On a recent family trip to Portland, I ran into a photo storage crisis — the kind that only happens when your offspring do something adorable and fleeting and your phone informs you that you’ve run out of room.
So I did the only thing I could think of to quickly free up space: I deleted the Facebook app, my phone’s biggest space hog. I planned to reinstall it later. But after a day or two without social media dominating my phone — and my attention — I realized that I was enjoying the break. I felt fully present and engaged with my kids, who seemed to like having Mom’s undivided gaze, too. I decided to keep the app off my phone for a while longer.
When we got home, I fired up Facebook on my laptop to share a quick post about the trip. There, reality found me. In rolled an avalanche of unread notifications from my kids’ school, my parenting group and my kids’ after-school clubs. My Messenger inbox swelled with queries about this week’s carpool schedule, a group Halloween costume, a school sweatshirt order and sleepover plans for my tween.
Turns out my little vacay from social media was just a postponement of the parenting work that happens there. Facebook is now a portal for the emotional labor of parenthood, and opting out isn’t an option.
Remember when it used to be fun?
I’m not especially new to Facebook or to parenthood. I hopped on the social media platform back when you needed an .edu email address to join, and my oldest child is nearing middle school. In the past five years, though, I’ve noticed a shift. As Facebook beefs up its event management and group discussion capabilities, more and more parenting work is taking place there. And, for me, it’s crowding out everything else.
Case in point: My kids’ school runs two Facebook pages where, helpfully, they post all events and announcements. Each child’s class also has its own Facebook page, and every after-school activity, from 4-H to ballet, regularly posts events and updates.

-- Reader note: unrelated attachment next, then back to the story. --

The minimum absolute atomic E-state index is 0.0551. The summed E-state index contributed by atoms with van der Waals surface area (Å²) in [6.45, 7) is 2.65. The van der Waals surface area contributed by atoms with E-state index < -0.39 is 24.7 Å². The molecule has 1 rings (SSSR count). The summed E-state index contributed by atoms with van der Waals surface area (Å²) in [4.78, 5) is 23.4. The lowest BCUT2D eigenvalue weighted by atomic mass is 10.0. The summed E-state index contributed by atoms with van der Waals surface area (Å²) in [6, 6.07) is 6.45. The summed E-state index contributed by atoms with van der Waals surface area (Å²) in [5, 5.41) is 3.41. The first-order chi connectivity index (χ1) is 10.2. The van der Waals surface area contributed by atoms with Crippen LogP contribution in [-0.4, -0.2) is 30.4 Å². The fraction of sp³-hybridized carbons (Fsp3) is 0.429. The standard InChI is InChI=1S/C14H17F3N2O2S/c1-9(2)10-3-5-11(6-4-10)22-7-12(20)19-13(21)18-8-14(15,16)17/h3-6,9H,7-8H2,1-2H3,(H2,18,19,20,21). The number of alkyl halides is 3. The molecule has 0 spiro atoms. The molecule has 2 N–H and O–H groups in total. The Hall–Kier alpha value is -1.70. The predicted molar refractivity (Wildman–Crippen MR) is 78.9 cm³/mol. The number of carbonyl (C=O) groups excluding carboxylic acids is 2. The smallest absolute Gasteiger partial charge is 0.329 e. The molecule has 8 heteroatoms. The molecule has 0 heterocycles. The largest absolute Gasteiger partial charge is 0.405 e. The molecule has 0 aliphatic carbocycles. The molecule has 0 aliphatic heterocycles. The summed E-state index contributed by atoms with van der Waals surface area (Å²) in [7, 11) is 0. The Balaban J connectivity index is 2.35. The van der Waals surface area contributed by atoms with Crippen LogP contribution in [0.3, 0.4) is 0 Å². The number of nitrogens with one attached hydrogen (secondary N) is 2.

Ignorance isn’t bliss. It’s mayhem.
Step out of the constant information stream, and you’ll be THAT parent, the one who didn’t know that all second-graders were supposed to wear orange today or that the annual school BBQ is cash only. Ignorance isn’t bliss. It’s mayhem.
I get the appeal of social media for schools and clubs; it’s easiest to communicate with parents on a website they already use. And I genuinely appreciate Facebook’s immense power to connect people and share ideas. Social media helps me share moments from my kids’ lives with far-flung friends and family and lets me see their kids grow up, too.
But since most of my time there is now spent on kid-logistics, social media is much less about socializing or keeping up with my own friends and interests. These days, it’s all business and a lot less pleasure. It used to be a fun break from work. Now, it is work.
I can’t help but notice, too, that Facebook’s parenting workload seems to fall disproportionately to moms. My parenting circle includes dads who put in plenty of face time at school and playdates. But I can’t remember the last time one of them posted a parenting question, event or announcement on Facebook. My parenting partner is free to dip in and out of Facebook as he pleases, following news organizations and keeping up with friends. Meanwhile, my social media time is spent trying to keep my head above water.
Is there a way out?
Try as I might, I don’t see a way around this. The Facebook app is back on my phone, and I’m trying to marry my role as the family’s Chief Information Officer with my kids’ legitimate need for attention and my own need for inner calm. I haven’t figured it out yet, but I’m trying.
So, dear Facebook friends, please forgive me if I don’t “like” your photos, ignore your event invite or give you a blank stare when you mention your latest work promotion. I want to see your baby photos and engagement announcements (really!) but my social media time is spent sorting out science fair questions, ballet buns and school pickups. After that, I’m spent.
If it seems like I’ve deserted Facebook, I haven’t. I’m just stuck in its parallel parenting universe (my own personal Upside Down), where grown adults bicker over playground politics and who’s chipping in for the teacher gift. I miss you on the other side. But if you’re a parent, chances are I’ll see you here soon enough. Please — bring wine.
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